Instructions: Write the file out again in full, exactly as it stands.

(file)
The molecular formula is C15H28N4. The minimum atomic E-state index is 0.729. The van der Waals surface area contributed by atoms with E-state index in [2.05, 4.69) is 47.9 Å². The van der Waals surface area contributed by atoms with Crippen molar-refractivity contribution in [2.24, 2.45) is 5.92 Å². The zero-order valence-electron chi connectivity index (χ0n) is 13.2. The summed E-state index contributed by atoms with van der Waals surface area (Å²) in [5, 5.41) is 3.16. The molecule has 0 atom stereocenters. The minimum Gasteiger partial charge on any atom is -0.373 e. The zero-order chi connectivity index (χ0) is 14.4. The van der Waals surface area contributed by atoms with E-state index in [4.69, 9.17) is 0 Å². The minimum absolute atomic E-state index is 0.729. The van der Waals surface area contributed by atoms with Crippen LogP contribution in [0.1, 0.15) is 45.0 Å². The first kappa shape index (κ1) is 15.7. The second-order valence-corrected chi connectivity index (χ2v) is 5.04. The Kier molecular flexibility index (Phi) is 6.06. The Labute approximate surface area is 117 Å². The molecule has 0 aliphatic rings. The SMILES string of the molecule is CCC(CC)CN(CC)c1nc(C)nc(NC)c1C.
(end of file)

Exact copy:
The molecular formula is C15H28N4. The minimum atomic E-state index is 0.729. The van der Waals surface area contributed by atoms with E-state index in [2.05, 4.69) is 47.9 Å². The van der Waals surface area contributed by atoms with Crippen molar-refractivity contribution in [2.24, 2.45) is 5.92 Å². The zero-order valence-electron chi connectivity index (χ0n) is 13.2. The summed E-state index contributed by atoms with van der Waals surface area (Å²) in [5, 5.41) is 3.16. The molecule has 0 atom stereocenters. The minimum Gasteiger partial charge on any atom is -0.373 e. The zero-order chi connectivity index (χ0) is 14.4. The van der Waals surface area contributed by atoms with E-state index in [4.69, 9.17) is 0 Å². The minimum absolute atomic E-state index is 0.729. The van der Waals surface area contributed by atoms with Crippen LogP contribution in [0.1, 0.15) is 45.0 Å². The first kappa shape index (κ1) is 15.7. The second-order valence-corrected chi connectivity index (χ2v) is 5.04. The Kier molecular flexibility index (Phi) is 6.06. The Labute approximate surface area is 117 Å². The molecule has 0 aliphatic rings. The SMILES string of the molecule is CCC(CC)CN(CC)c1nc(C)nc(NC)c1C.